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Macy's reverses lackluster quarter, helped by ad campaign

Wednesday, 13 Nov 2013 | 8:51 AM ET
The magic of Macy's
Wednesday, 13 Nov 2013 | 9:01 AM ET
The "Squawk on the Street" discuss the great success of Macy's. Cramer says the consumer seems to be immune to the craziness in Washington.

Macy's reported a quarterly profit that handily beat Wall Street expectations on Wednesday, with the department store chain citing stepped up advertising for a stronger sales.

Its shares surged more than 7 percent in premarket trading. (Click here to track the market's reaction to Macy's report)

Macy's Inc., based in Cincinnati, Ohio, is the first of the major retailers to report third-quarter results and is often seen as a barometer of spending among middle- to upper-income shoppers.

People walk in front of Macy's Holiday Shopping Windows outside Macy's Herald Square in New York City.
Ilya S. Savenok | Getty Images
People walk in front of Macy's Holiday Shopping Windows outside Macy's Herald Square in New York City.

The company has been a standout among its peers throughout the economic recovery and has been reaping the benefits of its strategy of tailoring merchandise to local markets. But like other clothing merchants, Macy's saw sales slow over the summer amid new worries about the economy.

Still, the chain said Wednesday that it saw "particular strength" in October and that it was heading into the critical holiday shopping season "with confidence."

Wall Street analysts cheered the results. "There's no question there's optimism in this report," Matt Boss, senior retail analyst at JPMorgan Chase, told CNBC. He cited strength in Macy's beauty, home retail and jewelry segments as being a potential bellwether for the upcoming holiday season.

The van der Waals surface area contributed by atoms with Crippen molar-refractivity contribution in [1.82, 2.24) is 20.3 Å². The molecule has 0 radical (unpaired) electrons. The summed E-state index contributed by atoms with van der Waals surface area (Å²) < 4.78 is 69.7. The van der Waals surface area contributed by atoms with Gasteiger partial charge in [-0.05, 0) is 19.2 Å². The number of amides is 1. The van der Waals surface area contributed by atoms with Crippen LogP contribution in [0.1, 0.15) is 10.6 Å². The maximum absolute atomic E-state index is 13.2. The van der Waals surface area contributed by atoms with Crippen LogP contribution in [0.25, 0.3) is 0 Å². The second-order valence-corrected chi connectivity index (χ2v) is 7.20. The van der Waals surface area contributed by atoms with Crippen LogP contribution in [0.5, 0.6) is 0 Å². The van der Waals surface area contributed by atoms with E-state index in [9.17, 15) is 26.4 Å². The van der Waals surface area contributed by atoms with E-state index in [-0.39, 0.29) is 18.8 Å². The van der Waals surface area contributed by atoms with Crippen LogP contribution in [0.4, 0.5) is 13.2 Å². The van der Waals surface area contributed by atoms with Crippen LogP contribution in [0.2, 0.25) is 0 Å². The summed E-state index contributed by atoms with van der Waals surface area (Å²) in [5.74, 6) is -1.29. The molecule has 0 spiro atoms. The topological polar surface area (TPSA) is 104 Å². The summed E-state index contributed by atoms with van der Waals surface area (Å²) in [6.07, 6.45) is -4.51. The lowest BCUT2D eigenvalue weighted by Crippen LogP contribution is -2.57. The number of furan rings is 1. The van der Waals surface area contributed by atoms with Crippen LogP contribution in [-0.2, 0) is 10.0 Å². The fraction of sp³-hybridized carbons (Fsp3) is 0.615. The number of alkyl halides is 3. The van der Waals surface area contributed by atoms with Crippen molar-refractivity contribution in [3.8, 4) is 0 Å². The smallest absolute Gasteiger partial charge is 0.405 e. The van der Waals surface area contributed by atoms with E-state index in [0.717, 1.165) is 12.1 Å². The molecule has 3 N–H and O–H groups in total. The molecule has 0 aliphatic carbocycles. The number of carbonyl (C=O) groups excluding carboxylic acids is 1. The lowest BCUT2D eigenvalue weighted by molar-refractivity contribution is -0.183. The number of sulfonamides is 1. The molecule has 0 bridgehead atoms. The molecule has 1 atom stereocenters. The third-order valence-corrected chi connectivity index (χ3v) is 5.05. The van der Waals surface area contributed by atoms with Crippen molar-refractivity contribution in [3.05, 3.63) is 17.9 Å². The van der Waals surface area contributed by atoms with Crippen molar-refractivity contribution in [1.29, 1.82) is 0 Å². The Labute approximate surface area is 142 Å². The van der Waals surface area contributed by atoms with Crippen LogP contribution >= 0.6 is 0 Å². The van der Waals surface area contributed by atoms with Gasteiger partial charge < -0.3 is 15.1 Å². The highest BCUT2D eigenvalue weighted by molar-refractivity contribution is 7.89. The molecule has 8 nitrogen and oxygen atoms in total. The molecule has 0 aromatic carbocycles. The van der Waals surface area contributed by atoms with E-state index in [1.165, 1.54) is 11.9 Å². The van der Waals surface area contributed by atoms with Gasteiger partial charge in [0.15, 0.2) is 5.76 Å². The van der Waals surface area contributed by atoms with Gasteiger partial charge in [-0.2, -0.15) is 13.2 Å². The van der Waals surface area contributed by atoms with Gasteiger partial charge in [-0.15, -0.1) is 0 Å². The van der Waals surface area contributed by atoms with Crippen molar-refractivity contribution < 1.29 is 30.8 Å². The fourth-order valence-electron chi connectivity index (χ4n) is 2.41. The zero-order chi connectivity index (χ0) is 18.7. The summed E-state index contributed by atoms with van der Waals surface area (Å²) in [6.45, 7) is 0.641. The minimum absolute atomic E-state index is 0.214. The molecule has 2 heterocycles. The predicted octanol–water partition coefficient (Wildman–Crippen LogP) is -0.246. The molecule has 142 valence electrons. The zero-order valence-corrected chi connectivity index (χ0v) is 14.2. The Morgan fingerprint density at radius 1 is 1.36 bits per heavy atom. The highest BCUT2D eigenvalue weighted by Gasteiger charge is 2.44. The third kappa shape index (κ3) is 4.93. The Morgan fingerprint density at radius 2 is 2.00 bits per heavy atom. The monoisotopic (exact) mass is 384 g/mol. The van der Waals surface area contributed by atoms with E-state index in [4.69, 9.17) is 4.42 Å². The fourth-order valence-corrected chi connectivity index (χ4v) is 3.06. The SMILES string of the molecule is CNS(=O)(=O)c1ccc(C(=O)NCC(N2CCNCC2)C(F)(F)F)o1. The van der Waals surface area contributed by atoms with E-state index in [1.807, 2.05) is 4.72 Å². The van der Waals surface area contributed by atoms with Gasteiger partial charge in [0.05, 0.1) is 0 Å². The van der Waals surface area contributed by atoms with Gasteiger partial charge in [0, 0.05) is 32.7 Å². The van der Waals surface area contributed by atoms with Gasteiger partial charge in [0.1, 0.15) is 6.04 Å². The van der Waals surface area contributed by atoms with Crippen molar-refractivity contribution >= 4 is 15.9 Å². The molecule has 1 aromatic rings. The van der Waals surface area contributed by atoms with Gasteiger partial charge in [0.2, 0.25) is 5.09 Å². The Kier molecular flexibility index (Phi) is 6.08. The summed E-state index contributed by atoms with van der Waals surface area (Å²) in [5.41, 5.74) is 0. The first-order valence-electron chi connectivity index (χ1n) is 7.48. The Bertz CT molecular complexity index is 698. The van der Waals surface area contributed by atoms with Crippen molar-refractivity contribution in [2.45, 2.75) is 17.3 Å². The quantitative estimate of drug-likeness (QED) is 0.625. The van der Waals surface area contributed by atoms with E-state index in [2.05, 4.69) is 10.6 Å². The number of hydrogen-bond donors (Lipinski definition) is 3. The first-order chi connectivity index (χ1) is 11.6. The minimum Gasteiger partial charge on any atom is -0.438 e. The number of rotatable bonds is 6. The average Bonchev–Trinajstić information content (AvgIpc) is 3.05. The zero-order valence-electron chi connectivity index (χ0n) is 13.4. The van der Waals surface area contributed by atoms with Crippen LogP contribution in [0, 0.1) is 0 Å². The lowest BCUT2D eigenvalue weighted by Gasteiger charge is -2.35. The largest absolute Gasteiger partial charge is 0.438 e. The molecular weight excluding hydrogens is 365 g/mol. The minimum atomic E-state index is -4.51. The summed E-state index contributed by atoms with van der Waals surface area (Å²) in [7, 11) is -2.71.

"Some of the components that heading into the holiday season would be the drivers, they look to be accelerating as the quarter progressed," he added.

Macy's Q3 a 'low quality beat': Pro
Shares of Macy's soared after the company beat on both the top and bottom line for Q3. Rick Snyder, Maxim Group analyst, and Chuck Grom, Sterne Agee analyst, dig in to the data.

Rival J.C. Penney, meanwhile, is trying to recover from a botched-up strategy under its former CEO Ron Johnson. Under Mike Ullman, who took back the helm in April, Penney has gone back to more frequent sales events and brought back basic merchandise that Johnson eliminated.

For the quarter ended Nov. 2, Macy's earned $177 million, or 47 cents per share. That compares with $145 million, or 36 cents per share, a year ago.

Revenue rose 3 percent to $6.28 billion. Analysts expected earnings per share of 39 cents on revenue of $6.19 billion.

Revenue at stores opened at least a year, a key metric, was up 3.5 percent, stronger than the 2.1 percent analysts expected.

The company reaffirmed its guidance for sales at stores open at least a year to rise between 2 percent and 2.9 percent for the full year. Earnings are expected to be between $3.80 and $3.90 per share. Analysts expected revenue of $3.78 per share.

--By The Associated Press, with CNBC.com

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